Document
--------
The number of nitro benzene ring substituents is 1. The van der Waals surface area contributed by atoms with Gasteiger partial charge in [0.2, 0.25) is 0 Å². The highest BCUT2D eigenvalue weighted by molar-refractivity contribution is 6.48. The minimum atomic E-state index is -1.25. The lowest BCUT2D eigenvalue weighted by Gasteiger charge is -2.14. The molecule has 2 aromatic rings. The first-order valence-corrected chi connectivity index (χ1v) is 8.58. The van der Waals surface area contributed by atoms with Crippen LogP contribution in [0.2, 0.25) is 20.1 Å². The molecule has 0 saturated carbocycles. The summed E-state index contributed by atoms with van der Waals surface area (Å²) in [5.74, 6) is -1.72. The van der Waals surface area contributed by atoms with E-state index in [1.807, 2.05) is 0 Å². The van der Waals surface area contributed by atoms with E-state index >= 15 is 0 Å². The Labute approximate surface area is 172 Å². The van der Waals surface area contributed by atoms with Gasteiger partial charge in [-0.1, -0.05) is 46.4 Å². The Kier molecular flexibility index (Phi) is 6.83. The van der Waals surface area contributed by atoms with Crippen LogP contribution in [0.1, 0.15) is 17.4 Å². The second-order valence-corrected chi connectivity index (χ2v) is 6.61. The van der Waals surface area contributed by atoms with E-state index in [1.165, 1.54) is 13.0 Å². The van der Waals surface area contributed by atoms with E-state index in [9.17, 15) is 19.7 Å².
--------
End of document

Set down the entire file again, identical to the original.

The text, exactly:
The number of nitro benzene ring substituents is 1. The van der Waals surface area contributed by atoms with Gasteiger partial charge in [0.2, 0.25) is 0 Å². The highest BCUT2D eigenvalue weighted by molar-refractivity contribution is 6.48. The minimum atomic E-state index is -1.25. The lowest BCUT2D eigenvalue weighted by Gasteiger charge is -2.14. The molecule has 2 aromatic rings. The first-order valence-corrected chi connectivity index (χ1v) is 8.58. The van der Waals surface area contributed by atoms with Crippen LogP contribution in [0.2, 0.25) is 20.1 Å². The molecule has 0 saturated carbocycles. The summed E-state index contributed by atoms with van der Waals surface area (Å²) in [5.74, 6) is -1.72. The van der Waals surface area contributed by atoms with E-state index in [1.807, 2.05) is 0 Å². The van der Waals surface area contributed by atoms with E-state index >= 15 is 0 Å². The Labute approximate surface area is 172 Å². The van der Waals surface area contributed by atoms with Gasteiger partial charge in [-0.1, -0.05) is 46.4 Å². The Kier molecular flexibility index (Phi) is 6.83. The van der Waals surface area contributed by atoms with Crippen LogP contribution in [0.1, 0.15) is 17.4 Å². The second-order valence-corrected chi connectivity index (χ2v) is 6.61. The van der Waals surface area contributed by atoms with E-state index in [1.165, 1.54) is 13.0 Å². The van der Waals surface area contributed by atoms with E-state index in [9.17, 15) is 19.7 Å².